The love increases from strength to strength, because man by nature loves beauty. Allah has said:

and those who believe are stronger in (their) love for Allah (2:165).

Such a man begins following the Messenger of Allah in all his doings, in every situation, because love of a thing results in the love of its signs, and the Messenger of Allah (S) is the wonderful sign of Allah. (In fact, the whole universe is a sign and token of Allah.)

This love becomes stronger and stronger until a time comes when the servant cuts himself from every thing, in devotion of Allah; he loves nothing except his Lord, he bows before none other than Allah. Whenever such a man looks at a thing which has some beauty and attraction, he finds in it a sample - although imperfect - of the Divine Beauty.

He knows that it is but a reflection of the inexhaustible perfection, the unending beauty and incomprehensible splendour of Allah. Allah's is the beauty, grace, perfection and magnificence; every beauty and perfection found in other things, in reality belongs to Him, because every thing is a sign of Allah - it is its only reality, it is nothing more than that; it has no other disposition; it is but a reflection showing the image of the original.

This man is, and remains, overwhelmed by love; and he does not look at anything but only because it is a sign of his Lord. In short, all strings connecting his heart to other things are snipped off, leaving it attached only to the love of Allah. Whatever he loves, it is only for the sake of Allah and in the cause of Allah.

At this stage, the mode of his perceptions and actions under-goes a drastic change. When he looks at a thing, he sees Allah before it and with it, every thing loses its independence and ident­ity in his eyes. What he sees and perceives is different from what other people see and perceive; the people look at things from be-hind a curtain, while he sees them in their true form.

This shows the difference in perception, and similar is the case of actions. As he does not love anything except Allah, he does not want any-thing except for Allah, seeking His Sublime Majesty.

He neither seeks nor intends, neither hopes no fears, neither chooses nor abandons, becomes neither despaired nor depressed, is neither pleased nor displeased - except for Allah and in the cause of Allah. Thus, his aims and goals differ totally from those of other people; his motive is diametrically opposed to that of his fellow beings.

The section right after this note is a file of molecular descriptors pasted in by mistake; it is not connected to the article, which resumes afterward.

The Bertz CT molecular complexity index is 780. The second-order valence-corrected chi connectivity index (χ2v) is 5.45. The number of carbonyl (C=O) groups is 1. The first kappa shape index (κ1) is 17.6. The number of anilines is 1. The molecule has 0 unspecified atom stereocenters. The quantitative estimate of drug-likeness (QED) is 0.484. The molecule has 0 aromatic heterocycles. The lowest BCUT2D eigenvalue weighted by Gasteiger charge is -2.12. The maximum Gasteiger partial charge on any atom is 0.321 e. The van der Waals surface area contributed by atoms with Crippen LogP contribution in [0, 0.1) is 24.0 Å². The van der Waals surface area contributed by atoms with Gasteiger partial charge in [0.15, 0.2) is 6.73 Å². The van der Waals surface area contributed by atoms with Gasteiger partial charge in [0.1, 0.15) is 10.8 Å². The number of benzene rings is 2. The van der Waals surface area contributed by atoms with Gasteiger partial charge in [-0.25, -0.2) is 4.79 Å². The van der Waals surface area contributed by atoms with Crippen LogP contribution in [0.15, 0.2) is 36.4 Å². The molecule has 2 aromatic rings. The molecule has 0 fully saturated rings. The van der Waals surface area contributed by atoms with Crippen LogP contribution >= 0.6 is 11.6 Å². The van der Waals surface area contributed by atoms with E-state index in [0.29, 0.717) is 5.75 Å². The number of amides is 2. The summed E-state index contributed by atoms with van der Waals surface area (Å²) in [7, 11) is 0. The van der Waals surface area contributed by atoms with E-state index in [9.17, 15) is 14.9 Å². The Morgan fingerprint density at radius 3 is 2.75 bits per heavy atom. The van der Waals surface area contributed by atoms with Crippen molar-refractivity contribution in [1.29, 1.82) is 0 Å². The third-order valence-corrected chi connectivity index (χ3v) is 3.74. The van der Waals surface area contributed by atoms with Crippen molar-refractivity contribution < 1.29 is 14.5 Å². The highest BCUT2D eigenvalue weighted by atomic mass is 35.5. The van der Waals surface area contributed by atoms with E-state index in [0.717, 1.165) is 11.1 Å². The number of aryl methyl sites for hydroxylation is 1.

Previously, he acquired a virtue because it was a human perfection, and discarded an evil because it was a defect. But now his only interest is in seeking the Sublime Majesty of Allah; he does not care about any perfection or defect, nor is he attracted to any worldly praise or cherished remembrance; he rises above this world as well as the next; he takes into consideration neither the Paradise nor the Hell - he discards every thing and rises above them. Now, his destination is his Lord; his provision, his humility of servitude; and his guide, his love. As a poet has said:

Love narrated to me the traditions of amour,
Through its chain of narrators, from neighbourhood
of a distinguished personality,
And narrated to me the breath of fresh breeze,
From the branching trees, from the valley of euphorbia
from the heights of Najd,
From the tear, from my sour eye, from passion,
From sorrow, from my wounded heart, from ecstasy of love,
That my ardor and love have sworn together,
To my destruction till I am laid down in my grave.

This discourse, although short and concise, explains our theme (if you study it carefully). It shows that in this third system of the Ethics the question of human perfection or defect becomes irrelevant; and the aim is changed from human perfec­tion to the Sublime Majesty of Allah.

As a result, the outlook is changed from those of the other two systems; and it may happen sometimes that what is counted as a virtue in other systems becomes evil in this one, and vice versa.

Now, we should turn our attention to one remaining topic. There is another theory of Ethics which differs from the above-mentioned three systems; and probably it may be counted as a separate system.

They say: Ethics and morality changes in its roots and shoots with the changes occurring in the society, because virtue and vice change with the changing society, they are not based on any permanent, unalterable, firm foundation. Allegedly it emanates from the theory of evolution of matter.

They say: Human society has come into being because of various needs and requirements of life, which man wants to fulfil through the agency of society. He tries to keep the society alive which, he thinks, preserves his own existence. The nature is gov­erned by the law of evolution and gradual perfection.

Conse­quently, society too undergoes constant changes and proceeds to a more perfect and more developed goal. If an action conforms with the aim of society - that is, perfection - it is called virtue; otherwise, it is vice.

Therefore, virtue and vice cannot remain unchanged, they are not static or permanent. There is nothing like absolute virtue or absolute vice; they are relative ideas, which change with the changing societies, according to regions and times.

As the virtue and vice - being relative factors - under-go changes, so do the ethical and moral values. In other words, Ethics is not absolute; its views on good and bad characteristics are liable to change with circumstances.